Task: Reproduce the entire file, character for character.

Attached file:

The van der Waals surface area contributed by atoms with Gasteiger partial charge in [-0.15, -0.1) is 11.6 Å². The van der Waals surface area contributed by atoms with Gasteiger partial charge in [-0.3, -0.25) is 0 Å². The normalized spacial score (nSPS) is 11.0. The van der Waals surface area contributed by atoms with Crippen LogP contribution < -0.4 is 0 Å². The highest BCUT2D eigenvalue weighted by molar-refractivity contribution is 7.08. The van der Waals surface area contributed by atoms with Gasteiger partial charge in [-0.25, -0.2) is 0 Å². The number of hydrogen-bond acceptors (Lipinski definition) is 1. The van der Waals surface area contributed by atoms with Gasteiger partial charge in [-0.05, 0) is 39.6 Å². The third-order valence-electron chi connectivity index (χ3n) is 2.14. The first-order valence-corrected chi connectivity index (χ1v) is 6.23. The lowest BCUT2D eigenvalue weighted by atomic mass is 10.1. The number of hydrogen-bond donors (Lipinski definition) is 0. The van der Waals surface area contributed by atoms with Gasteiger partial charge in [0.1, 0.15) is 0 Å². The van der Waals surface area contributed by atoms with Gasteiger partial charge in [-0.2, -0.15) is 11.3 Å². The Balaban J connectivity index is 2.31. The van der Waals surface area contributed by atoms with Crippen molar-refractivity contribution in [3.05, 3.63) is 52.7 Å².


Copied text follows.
The van der Waals surface area contributed by atoms with Gasteiger partial charge in [-0.15, -0.1) is 11.6 Å². The van der Waals surface area contributed by atoms with Gasteiger partial charge in [-0.3, -0.25) is 0 Å². The normalized spacial score (nSPS) is 11.0. The van der Waals surface area contributed by atoms with Crippen LogP contribution < -0.4 is 0 Å². The highest BCUT2D eigenvalue weighted by molar-refractivity contribution is 7.08. The van der Waals surface area contributed by atoms with Gasteiger partial charge in [-0.25, -0.2) is 0 Å². The number of hydrogen-bond acceptors (Lipinski definition) is 1. The van der Waals surface area contributed by atoms with Gasteiger partial charge in [-0.05, 0) is 39.6 Å². The third-order valence-electron chi connectivity index (χ3n) is 2.14. The first-order valence-corrected chi connectivity index (χ1v) is 6.23. The lowest BCUT2D eigenvalue weighted by atomic mass is 10.1. The number of hydrogen-bond donors (Lipinski definition) is 0. The van der Waals surface area contributed by atoms with Gasteiger partial charge in [0.1, 0.15) is 0 Å². The van der Waals surface area contributed by atoms with Gasteiger partial charge in [-0.2, -0.15) is 11.3 Å². The Balaban J connectivity index is 2.31. The van der Waals surface area contributed by atoms with Crippen molar-refractivity contribution in [3.05, 3.63) is 52.7 Å².